Because of the low acid content I think stock would have to be pressure canned and not a simple water bath.

                                                                  1. re: JuniorBalloon

                                                                    if you reduce your stock into demi glace, it loses much of its water content, concentrating the flavors and essence of it; it becomes very easy to cut when frozen. as explained in my post above, i reduce mine significantly, cut into cubes and freeze. i take out a cube and cut off whatever amount i need. Add as is to a pot of hot food (soup, sauce, stew) to concentrate more meat flavor in your recipe, or add enough to very hot water and whisk; adding more if needed, til it tastes like stock; add salt and then use in your recipe.

                                                                    1. re: JuniorBalloon

                                                                      Yes, I can my stock all the time with a large pressure canner. It can fit about six or seven quart jars at a time, or up to something like 22 pint jars.

                                                                      I really like being able to store the jars in a cupboard rather than the freezers. I have six or eight flavors available to me all the time, and I usually reduce them to double or quadruple strength before I can them.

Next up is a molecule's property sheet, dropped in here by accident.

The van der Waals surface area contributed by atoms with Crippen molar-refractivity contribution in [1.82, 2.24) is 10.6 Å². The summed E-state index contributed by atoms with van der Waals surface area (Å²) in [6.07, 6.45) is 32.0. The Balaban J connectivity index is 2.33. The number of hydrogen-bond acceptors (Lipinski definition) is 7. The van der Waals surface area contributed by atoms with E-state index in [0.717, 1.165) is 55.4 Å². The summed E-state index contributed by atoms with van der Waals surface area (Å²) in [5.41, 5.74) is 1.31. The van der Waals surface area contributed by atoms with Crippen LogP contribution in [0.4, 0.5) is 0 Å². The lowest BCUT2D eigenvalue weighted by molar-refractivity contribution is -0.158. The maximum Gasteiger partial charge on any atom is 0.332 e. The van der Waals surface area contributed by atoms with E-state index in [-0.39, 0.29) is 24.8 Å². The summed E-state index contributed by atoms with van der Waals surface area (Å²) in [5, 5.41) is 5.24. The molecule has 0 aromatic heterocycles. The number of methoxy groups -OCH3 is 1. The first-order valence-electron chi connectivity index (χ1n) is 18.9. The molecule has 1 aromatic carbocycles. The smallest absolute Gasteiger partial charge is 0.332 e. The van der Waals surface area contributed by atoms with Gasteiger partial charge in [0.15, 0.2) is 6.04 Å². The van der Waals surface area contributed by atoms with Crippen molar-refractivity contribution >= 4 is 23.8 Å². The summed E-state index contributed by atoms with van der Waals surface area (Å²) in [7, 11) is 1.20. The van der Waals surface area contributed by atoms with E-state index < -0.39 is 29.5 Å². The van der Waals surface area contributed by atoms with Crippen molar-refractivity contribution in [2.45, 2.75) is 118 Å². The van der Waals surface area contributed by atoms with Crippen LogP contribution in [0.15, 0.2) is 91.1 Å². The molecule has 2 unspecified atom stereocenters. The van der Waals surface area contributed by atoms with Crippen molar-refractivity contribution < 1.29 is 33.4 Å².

I will say you need to follow the directions exactly or you will die.

                                                                      Also, the higher temps involved in pressure canning do give the stock a little bit of that canned meat aroma you get from canned chili and the like. This dissipates a bit when you use it in other items, but I wouldn't use canned stock for a clear soup where the stock is the star.

                                                                    2. We use the ziplock method too but I don't like microwaving them, you're not supposed to. I usually put the bag in another bag and then in a big bowl of warm water to thaw (so that if the inner bag leaks, you have another bag to catch the leaked liquid). It's imperfect, for sure.

                                                                      1. Color me foolish, but I don't understand all the talk of "thawing". In 99% of *my own* applications of stock, I am heating the product to boiling. Starting out on medium low heat, any frozen stock has thawed pretty quickly :) By freezing the stock in heavy zipper bags, and keeping flat (about 1/2" to 1" thick, max), I am also able to break off small amounts of stock, when needed.

                                                                        1 Reply
                                                                        1. re: KarenDW

                                                                          I rarely thaw stock separately either. Comes out of the freezer, into the pot of whatever I am cooking. I freeze in small and large yogurt containers, so the only time I need to thaw it ahead is if I only need a smaller amount and am out of small containers. Even then (or for the rare use where it must be liquid), I probablywouldn't realize until the last minute and would dump it in a pot or microwave it.

                                                                        2. I partition my stock into different small containers like these (not exactly, but similar):